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You might recognize the name Elizabeth Gilbert as the author of the bestselling novel Eat, Pray, Love.  Along with her fiction writing, Gilbert also writes and speaks about creativity – how it works and how it sometimes doesn’t work.  She tells stories about her own experiences with writer’s block and the fear of failure that can stop creativity dead in its tracks.

Post-Traumatic Church Syndrome

Post-Traumatic Church Syndrome
Mark 16:1-8, Acts 10:34-43
April 5, 2015 Easter Sunday
Jennifer Browne

At the end of their long night of waiting, the women made their way to the tomb.  They had been there on Friday when Jesus died.  The sky turned dark; they looked on from a distance.  The evangelist Mark remembers all three of them by name: Mary Magdalene, Mary the mother of James, and Salome.  Mary Magdalene had been there when Joseph of Arimathea wrapped Jesus’ lifeless body in linen and laid him in the tomb. 

Now the Sabbath is over; the women make their way to the tomb.  They have a plan, a ritual of anointing that will mark the death of their friend and teacher.  Now they can begin the mourning process.  The reality of Jesus’ death weighs on them.  They worry about how they will get into the tomb.  “Who will roll away the stone for us?” But as they get closer, they see that the stone has already been rolled away, the tomb is already open.

We would like to think that then, seeing that miracle, the women shouted in joy and praise, “Alleluia!  Christ is risen!”  But they don’t.  Even after they enter the cave and see the young man in white and hear him say “He has been raised!” -- even then, they do not shout.  They do not cry out in wonder.  There are no alleluias, no Easter acclamations. 

We wish they had done that.  And according to the other Gospels they did, eventually, do that.  But Mark, the earliest of all four gospel accounts, tells us no such thing.  Biblical scholars have long agreed that the “shorter ending” of Mark, the one Mike read for us this morning, is the original.  And that the “longer ending” was written later by someone or some group of someones who just couldn’t leave Mark’s ending as it was. We understand! According to Mark, the women did not behave as we would like them to have behaved.  Instead, Mark’s gospel ends with the good news of God’s resurrection power unshared.  Instead of “alleluia!” they said “nothing to anyone, for they were afraid.”

Why? Why were they afraid?  Why did they flee and then tell no one?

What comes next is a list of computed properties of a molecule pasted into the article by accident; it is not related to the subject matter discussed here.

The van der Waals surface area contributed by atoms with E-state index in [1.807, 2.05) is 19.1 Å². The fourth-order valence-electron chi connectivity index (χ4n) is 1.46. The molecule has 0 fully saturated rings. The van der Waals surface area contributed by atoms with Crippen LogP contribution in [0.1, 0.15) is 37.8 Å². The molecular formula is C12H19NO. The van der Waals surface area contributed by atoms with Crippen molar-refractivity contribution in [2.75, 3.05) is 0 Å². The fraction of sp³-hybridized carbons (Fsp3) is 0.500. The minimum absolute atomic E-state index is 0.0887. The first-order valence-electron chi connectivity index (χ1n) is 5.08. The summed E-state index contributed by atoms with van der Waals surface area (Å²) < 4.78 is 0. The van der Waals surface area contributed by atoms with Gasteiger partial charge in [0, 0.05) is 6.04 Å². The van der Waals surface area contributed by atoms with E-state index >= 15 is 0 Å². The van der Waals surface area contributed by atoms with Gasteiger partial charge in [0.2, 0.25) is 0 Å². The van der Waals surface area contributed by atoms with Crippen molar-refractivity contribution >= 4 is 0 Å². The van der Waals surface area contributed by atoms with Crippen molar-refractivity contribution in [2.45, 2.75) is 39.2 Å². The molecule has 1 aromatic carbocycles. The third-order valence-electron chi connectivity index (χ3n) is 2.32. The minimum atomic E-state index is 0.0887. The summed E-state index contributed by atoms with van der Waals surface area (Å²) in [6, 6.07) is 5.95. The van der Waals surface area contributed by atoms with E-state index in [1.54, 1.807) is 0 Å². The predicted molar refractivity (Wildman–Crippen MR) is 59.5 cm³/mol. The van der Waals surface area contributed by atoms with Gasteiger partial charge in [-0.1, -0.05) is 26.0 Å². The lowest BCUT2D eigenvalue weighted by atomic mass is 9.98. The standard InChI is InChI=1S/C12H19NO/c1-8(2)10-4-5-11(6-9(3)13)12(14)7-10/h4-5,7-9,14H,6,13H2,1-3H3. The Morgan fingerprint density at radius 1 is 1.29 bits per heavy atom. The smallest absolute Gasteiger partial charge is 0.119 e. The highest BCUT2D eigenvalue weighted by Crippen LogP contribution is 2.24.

Turn to your neighbor – especially a neighbor you didn’t come here with – and share your thoughts.  Why did the women flee the tomb and say nothing?  Why were they afraid?


It could have been that the women were afraid of what people would say if they tried to tell them about the empty tomb.  “What will people think?” “What if no one listens to me?” “What if they think I’m crazy?” 

Maybe they felt unsure of what they had just experienced. “What if I’m wrong?” “What if they come back to look, and his body is there?”

If we can set aside the rest of the story that we know, and the women didn’t know, we can understand their silence.  Because what all of us know is that the dead stay dead.

In 1986, my father died suddenly, of a heart attack.  I was 27 years old, he was 56.  It was a traumatic experience for all of us in my family.  I knew 56 was too young to die, but, from my 27 year old vantage point, he had lived a long life.  Now I am 56 years old. And so I have been thinking a lot this year of how very young my father was when he died. 

For months after Dad’s death I would have vivid dreams about him.  They were so real I woke up feeling that I’d really visited with him.  It was as if he had been, briefly, alive again.  Sometimes I would walk down a busy street or through the aisles of a busy store, and see ahead of me the back of a head: a man tall and balding, someone my father’s size and shape.  And instantly, before my conscious mind could catch it, I would think “There he is!  He’s not dead!  He’s here!” 

But in that brief, subconscious moment – in the not-yet-fully -awake haze that comes after a dream or in the half-second after spotting him ahead of me – I would not only feel amazement, I would feel fear.  Had my father’s death been a lie?  Had he been playing some sort of horrible joke on us, just pretending to be dead?  The dead are supposed to stay dead. 

In contrast to my experience, this isn’t a dream or a case of mistaken identity for the three women at Jesus’ empty tomb. 

Mark writes that the women fled from the tomb “for terror and amazement had seized them.” The words are even stronger in Greek than in English: tromos (trauma) and ecstasis (ecstasy). They fled from the tomb, for trauma and ecstasy had seized them.